Less blatant marketing, please?

It makes me sad when I see a statement like this:

[…] a set of unique books that David indicated couldn’t have been created without Finale.

(from this post on FinaleBlog).  This sentence suggests to the reader that it would be impossible to write the book “The Elements of Rhythm, Vols. I & II” without Finale – in other words, that no other notation software would be capable of doing this work.  And I’m pretty sure that this is not true.

I hope that this wasn’t done on purpose, but it’s worrisome anyway.  Sure, it’s great that you can use Finale to write music theory books and I understand the need to tell others about it, but can we stay closer to reality, please?

Actually, this makes me think wheter we aren’t doing the same thing.  I try to avoid such statements, and in my opinion the LilyPond community fares quite well in this regard, but in case we overlooked something please let us know!

9 thoughts on “Less blatant marketing, please?

  1. Dave Bellows

    I think it’s perfectly normal to use this kind of hyperbole in blogs dedicated to one specific product. And of course people often think that the software they’ve mastered is the only one capable of producing things in the exact way they like. For instance, I’m convinced that only Lilypond and LaTeX can produce documents as beautiful as the ones I make!

    What would be interesting would be to take the example that he mentioned in that interview and produce it via Lilypond and compare the results both visually and with respect to the amount of time taken. Not that this needs to be a competition but it could be a nice benchmark.

    Reply
    1. Urs Liska

      Actually, I’ve done exactly what you suggested. My replying post is currently in review and in the queue. I think that comparison is very favorable to LilyPond 🙂 Especially considering the time used. Well, for the one example I may have needed more time because I wasn’t ‘in the topic’ yet, but of course it scales well to hundreds of examples.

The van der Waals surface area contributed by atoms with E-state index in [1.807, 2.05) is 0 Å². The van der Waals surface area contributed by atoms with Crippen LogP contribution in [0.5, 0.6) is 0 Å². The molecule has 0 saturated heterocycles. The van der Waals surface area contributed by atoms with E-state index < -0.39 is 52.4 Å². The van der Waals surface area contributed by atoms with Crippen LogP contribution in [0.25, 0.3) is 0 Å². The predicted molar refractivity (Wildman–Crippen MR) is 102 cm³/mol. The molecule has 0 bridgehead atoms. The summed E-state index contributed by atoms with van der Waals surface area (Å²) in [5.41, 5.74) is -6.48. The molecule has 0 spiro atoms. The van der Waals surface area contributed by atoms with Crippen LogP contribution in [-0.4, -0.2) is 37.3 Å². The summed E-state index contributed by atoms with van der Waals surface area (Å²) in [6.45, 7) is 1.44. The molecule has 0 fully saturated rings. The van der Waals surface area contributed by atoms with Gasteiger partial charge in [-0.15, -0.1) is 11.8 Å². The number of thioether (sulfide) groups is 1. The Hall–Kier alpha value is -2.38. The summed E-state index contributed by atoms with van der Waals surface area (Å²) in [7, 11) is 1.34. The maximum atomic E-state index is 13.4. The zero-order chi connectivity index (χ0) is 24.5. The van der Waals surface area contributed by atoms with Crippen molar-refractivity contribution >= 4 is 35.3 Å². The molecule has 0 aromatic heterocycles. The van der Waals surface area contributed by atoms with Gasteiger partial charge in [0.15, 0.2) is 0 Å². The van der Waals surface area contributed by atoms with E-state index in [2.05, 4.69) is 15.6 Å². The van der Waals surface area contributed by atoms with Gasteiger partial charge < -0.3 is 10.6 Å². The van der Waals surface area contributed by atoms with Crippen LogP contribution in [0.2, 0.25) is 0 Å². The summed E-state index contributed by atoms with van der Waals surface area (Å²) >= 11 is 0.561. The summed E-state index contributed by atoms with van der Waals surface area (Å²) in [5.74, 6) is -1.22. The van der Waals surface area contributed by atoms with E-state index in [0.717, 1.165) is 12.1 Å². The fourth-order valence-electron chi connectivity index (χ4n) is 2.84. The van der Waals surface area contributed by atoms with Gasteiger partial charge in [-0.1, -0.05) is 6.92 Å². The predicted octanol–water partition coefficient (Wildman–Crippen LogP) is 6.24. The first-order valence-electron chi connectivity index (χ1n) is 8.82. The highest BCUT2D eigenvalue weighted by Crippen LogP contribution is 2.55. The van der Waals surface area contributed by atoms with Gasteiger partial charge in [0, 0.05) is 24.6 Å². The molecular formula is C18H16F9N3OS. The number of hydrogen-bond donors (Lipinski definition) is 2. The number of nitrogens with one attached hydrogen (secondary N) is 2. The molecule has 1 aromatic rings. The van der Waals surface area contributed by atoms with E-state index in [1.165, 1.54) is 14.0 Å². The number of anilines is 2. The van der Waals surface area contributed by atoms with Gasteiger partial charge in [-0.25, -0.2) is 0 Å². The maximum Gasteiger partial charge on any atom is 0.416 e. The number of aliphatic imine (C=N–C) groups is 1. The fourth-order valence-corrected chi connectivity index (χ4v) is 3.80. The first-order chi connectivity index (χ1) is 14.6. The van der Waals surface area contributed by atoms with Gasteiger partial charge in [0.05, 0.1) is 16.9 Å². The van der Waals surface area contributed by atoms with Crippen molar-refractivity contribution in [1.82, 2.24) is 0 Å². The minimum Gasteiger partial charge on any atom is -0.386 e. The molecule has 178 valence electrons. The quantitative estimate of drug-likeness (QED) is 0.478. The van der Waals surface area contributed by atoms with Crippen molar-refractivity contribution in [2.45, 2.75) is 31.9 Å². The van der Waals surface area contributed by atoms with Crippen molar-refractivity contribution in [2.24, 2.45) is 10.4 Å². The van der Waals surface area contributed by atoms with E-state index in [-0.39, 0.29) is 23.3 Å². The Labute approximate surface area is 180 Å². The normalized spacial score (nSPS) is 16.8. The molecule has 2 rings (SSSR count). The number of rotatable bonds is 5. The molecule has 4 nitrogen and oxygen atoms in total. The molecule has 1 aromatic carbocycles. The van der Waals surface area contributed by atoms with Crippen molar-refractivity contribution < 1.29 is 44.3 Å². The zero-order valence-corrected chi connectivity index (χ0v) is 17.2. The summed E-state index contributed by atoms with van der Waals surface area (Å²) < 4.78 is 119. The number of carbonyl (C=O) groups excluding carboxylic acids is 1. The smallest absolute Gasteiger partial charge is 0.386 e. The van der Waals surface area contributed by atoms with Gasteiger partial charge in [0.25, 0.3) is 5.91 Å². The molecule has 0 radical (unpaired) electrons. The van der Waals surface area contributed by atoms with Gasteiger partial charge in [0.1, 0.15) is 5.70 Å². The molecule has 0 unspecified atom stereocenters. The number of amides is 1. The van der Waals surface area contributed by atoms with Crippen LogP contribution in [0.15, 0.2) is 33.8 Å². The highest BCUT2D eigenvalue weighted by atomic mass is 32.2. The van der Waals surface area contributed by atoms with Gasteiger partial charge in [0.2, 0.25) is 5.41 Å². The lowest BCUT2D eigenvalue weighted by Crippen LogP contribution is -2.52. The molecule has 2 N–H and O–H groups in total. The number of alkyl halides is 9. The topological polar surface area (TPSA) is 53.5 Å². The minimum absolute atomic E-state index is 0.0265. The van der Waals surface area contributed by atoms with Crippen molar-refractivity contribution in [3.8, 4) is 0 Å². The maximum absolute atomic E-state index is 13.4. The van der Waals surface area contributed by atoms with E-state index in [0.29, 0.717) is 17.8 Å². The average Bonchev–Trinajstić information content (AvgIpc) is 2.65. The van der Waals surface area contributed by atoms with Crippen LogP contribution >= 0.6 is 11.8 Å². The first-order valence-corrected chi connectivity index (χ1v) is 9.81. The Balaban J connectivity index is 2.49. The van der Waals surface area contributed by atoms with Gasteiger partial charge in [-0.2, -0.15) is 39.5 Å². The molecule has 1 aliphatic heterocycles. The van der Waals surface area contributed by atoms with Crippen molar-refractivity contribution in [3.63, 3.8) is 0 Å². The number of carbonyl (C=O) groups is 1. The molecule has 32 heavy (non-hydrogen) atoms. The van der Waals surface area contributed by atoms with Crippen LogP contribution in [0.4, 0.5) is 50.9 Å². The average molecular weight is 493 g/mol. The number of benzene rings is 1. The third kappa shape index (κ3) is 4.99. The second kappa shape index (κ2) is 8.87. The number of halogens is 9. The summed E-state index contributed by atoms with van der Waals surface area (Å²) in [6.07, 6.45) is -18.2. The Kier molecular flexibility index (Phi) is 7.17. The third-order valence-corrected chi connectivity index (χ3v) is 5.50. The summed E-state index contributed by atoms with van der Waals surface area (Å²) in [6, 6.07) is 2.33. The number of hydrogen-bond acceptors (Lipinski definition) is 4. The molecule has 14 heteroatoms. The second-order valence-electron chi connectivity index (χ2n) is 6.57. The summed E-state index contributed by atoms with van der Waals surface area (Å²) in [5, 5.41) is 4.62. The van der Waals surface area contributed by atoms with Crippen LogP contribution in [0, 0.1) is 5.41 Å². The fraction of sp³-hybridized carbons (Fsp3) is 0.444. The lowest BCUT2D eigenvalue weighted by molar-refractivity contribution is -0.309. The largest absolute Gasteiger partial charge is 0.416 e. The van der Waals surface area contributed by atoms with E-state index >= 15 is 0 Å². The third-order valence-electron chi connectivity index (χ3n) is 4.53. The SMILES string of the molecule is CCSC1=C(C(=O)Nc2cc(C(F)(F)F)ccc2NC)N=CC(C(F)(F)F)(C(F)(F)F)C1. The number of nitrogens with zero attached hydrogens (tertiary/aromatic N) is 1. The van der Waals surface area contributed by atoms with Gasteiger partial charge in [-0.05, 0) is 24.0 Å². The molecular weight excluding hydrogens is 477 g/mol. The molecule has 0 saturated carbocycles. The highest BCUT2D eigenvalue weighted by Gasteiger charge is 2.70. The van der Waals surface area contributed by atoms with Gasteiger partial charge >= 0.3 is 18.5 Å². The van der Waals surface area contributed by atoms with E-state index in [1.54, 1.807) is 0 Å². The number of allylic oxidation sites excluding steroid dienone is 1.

Reply
    2. Janek Warchoł Post author

      Well, using such hyperboles is indeed common practice, but I don’t think that’s something good. How are we supposed to discern between hyperboles and actual claims?

      Reply
      1. Dave Bellows

        OK, several things. First, I didn’t realize that that blog was from the makers of Finale. That’s a bit more problematic.

        Second, it was the interview subject who made the claim (not the blog post writer or Finale) and he might really think it’s true. A more in-depth interview would have followed up with questions about what other software he tried and his level of mastery with those products, but that didn’t happen, which leads to ….

        Third, because there was no follow-up question that means the readers have to be savvier and take the subject’s claim with a grain of salt. I think it’s reasonable to expect readers to know that this wasn’t a robust investigation into the relative merits and power of various engraving programs but the expression of one person’s opinion.

        Fourth, the blog is there to promote Finale and since it belongs to Finale then this kind of blatant uncritical acceptance of a claim does speak to the journalistic integrity of the blog, which is not very high. It is common for companies to produce this kind of promotional material and it is at least a little uncomfortable but as long as readers know what they’re in for when reading the blog it is generally considered acceptable (at least in my part of the world), if distasteful.

        Finally, had the blog-post writer made that claim without anything to back it up then that would be a real problem since the writer clearly works for and represents Finale. That didn’t happen so I think giving a reluctant pass in this situation is fine. There’s definitely a chance that future readers doing an internet search for information about Finale vs. other programs will find this and not notice the built-in biases (that the blog is operated by Finale) and will thus be misled. That’s a problem and I think the best course of action would be for Finale to add a disclaimer to these kinds of posts that the opinions expressed are those of the people speaking and do not necessarily reflect those of Finale or Make Music.

        Reply
        1. Janek Warchoł Post author

          Hmm. Maybe I’m oversensitive and my reaction was exaggerated, but considering the discussion that followed (especially the soon-to-be-published post by Urs Liska) I think that the results are good 🙂

          Reply
          1. Dave Bellows

            I think somewhere between our two initial reactions is best — it was of questionable ethics when all things are considered.

            In any case I am really looking forward to Urs Liska’s post!

            Reply
            1. Urs Liska

              Posts to be precise. The first one is due tonight, and it turned out to become a series of three posts, showing how elegantly one can realize one of the tasks presented in Finale’s original post.

              I hope you’ll enjoy them as much as I did writing them …

              Reply
  2. Pingback: “Creating anything you can imagine with Finale” | Scores of Beauty

  3. Sebastian

    I think that most people get this kind of marketing-bla-bla.
    Of course every software publisher talks positively about his own product and maybe even bielieves it.
    We are working hard to make FORTE a great choice and of course we believe in it.

    Reply

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